I was nervous to look in the mirror during and after the procedure because I was expecting my face to be covered in blood à la Kimmy K. Each time I snuck a peek I saw that the bleeding was minimal and it seemed to stop whenever fresh plasma was applied. Rhiannon explained that she tries to use all of the patient’s nutrient-rich plasma during the procedure to ensure the best results. By the end of the treatment, she had made many sweeps across the different sections of my face with the pen and my skin was happy to soak up all the plasma it could get.
THE OWNER OF THEDERMREVIEW.COM HAS A MATERIAL BUSINESS RELATIONSHIPS WITH ADVANCED DERMATOLOGY AND FORMULYST, WHOSE PRODUCTS WE ALSO REVIEW AND RANK. THOSE RELATIONSHIPS MAY AFFECT HOW WE REVIEW AND RANK PRODUCTS OR SERVICES MENTIONED ON THE SITE. TO LEARN MORE ABOUT THE DETAILS OF THESE RELATIONSHIPS AND HOW PRODUCTS ARE RANKED ON OUR SITE, PLEASE READ THE "FULL DISCLOSURE" AND "METHODOLOGY" SECTIONS.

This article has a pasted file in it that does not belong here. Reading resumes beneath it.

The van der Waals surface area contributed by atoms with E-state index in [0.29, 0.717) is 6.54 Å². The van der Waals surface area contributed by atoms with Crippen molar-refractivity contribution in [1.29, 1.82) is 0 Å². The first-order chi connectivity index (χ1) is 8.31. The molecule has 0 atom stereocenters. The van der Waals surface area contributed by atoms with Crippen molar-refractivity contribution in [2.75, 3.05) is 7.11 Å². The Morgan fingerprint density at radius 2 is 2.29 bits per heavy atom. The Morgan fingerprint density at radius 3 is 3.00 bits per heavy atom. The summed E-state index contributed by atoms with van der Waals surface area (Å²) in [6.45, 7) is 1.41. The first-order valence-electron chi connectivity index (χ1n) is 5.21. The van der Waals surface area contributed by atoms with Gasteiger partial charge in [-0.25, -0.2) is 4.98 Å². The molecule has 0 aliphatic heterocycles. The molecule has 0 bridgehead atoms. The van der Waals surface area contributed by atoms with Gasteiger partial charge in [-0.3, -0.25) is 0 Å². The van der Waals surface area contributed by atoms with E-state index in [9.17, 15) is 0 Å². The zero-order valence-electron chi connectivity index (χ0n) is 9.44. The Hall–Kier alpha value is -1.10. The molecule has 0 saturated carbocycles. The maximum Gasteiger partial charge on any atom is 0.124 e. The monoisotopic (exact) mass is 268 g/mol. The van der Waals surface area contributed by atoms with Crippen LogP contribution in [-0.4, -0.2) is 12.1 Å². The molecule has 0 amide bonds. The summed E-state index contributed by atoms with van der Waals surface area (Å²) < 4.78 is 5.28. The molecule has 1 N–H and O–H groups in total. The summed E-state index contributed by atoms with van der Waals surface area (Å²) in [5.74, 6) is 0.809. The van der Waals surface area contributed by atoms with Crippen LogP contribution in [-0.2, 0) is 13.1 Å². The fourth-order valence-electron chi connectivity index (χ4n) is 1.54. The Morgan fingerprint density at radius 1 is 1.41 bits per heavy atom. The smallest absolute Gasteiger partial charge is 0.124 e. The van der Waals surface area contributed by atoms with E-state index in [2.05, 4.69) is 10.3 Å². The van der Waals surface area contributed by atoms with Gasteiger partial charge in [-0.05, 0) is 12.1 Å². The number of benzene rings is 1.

So, what is it and how does it work, exactly? Don't let the name fool you. In fact, "It's usually done in full light of day," says Beverly Hills-based dermatologist Ava Shamban. In all seriousness, the treatment is a "combination of a microdermabrasion, followed by the application of PRP (platelet-rich plasma)," says Shamban. "The PRP is derived from the serum portion of the blood, which contains platelets. The platelets contain high levels of growth factors, which, when applied to the skin, will stimulate cell turnover."
×